From the Middle Ages through the Renaissance, pomanders were considered an important and even necessary accoutrement in navigating through a pungent and often foetid environment. The jeweler’s talent and inventiveness was sorely challenged by the creation of these delicate cages of gold and gems designed to hold perfumes, cloves and ambergris -scents that greatly enhanced everyday life.
The term pomander originated from the French “pomme d’ambre”, translating to “apple of ambergris’’ and originally referenced the mixture of scented material, such as ambergris, clove, cinnamon, musk or civet that was rolled into a ball and held in a netted covering. The earliest known pomanders were reportedly from the East and reserved for the use of nobility and clergy. By the 14th century, the name pomander had evolved to also refer to the container, which became increasingly more decorative and symbolic. The earliest containers were spherical, opening to reveal two equal halves (referred to as loculi in French) perhaps influenced by the form of clove studded fruit. (https://www.langantiques.com/university/pomander-3/)
Now that it has been delivered, I would like to share the project I made for the East Kingdom Laurel & Maunche Gift Exchange; a brass pomander.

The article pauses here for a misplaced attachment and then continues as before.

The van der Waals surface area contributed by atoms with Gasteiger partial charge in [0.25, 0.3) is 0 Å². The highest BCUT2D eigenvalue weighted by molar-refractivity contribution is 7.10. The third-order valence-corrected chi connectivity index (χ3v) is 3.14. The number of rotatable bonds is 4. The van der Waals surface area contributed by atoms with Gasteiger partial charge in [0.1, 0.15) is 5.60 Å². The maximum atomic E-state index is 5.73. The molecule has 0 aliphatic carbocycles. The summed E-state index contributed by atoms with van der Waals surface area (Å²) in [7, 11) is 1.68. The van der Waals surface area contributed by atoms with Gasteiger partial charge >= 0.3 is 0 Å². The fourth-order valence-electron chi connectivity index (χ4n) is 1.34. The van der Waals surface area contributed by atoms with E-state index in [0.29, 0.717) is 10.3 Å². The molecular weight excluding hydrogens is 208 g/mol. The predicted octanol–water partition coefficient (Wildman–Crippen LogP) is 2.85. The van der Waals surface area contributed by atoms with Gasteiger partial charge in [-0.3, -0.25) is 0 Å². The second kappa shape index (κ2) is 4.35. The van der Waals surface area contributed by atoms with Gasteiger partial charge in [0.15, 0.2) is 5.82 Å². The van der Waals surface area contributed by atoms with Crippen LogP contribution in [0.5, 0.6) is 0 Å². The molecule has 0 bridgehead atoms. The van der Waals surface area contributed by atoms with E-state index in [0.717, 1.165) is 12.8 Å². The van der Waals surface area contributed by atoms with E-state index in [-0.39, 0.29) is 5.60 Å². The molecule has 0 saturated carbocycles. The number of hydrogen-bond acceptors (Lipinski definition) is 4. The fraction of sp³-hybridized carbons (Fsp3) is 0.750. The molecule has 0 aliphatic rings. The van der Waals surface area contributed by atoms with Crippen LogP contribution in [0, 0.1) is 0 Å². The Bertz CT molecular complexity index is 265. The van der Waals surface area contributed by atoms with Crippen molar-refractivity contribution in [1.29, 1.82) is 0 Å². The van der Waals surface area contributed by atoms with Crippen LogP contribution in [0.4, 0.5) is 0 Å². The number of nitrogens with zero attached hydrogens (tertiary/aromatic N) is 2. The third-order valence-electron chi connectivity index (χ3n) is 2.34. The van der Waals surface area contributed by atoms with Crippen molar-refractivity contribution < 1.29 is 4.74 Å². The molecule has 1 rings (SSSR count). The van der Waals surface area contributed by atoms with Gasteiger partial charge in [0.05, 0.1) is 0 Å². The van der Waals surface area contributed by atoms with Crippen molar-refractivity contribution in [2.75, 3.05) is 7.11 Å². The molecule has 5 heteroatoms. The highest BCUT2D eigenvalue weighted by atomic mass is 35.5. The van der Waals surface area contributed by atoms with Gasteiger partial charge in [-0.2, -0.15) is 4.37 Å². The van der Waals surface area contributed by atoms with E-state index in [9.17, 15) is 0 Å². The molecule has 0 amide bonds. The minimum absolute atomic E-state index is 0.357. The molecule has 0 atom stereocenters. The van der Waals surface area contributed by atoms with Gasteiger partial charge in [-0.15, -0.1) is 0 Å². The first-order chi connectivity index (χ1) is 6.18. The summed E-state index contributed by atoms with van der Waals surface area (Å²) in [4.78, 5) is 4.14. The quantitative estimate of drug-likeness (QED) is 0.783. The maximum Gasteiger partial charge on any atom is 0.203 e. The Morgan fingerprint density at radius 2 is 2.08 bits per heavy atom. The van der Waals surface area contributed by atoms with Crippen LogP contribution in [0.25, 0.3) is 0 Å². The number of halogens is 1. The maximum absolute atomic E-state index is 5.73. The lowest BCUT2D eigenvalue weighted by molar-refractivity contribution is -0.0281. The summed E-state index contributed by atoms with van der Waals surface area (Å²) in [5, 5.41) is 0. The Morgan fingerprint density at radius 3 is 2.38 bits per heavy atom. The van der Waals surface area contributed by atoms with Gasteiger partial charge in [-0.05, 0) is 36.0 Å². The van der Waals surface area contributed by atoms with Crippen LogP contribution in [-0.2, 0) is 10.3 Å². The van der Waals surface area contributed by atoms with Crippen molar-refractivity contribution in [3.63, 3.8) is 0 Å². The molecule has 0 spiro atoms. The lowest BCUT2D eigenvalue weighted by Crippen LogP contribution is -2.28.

When searching for a gift appropriate for a late period Italian / Arabic persona that I could make utilizing my metalsmithing and artifact manufacturing skills I came across an example of a beautiful silver pomander. In diving into the research about these items I discovered that they were used in part to ward off disease and illness, and I thought, what better gift to give in our time of global plague pandemic!
I welcome any questions, or constructive advice.
Inspired by research into multiple period examples of pomanders from various periods and regions. Construction based primarily on design of the 17th century Italian pomander in silver (Example 1). I chose to use the several examples as inspiration rather than working to reproduce any single extant example in detail, instead designing my own version of such an item that may have been created for a late period person in Italy.
I was very glad for this opportunity to research into a new era and learn not only new techniques and work for my craft, but also the opportunity to expand my research into a new era and new applications of my skills.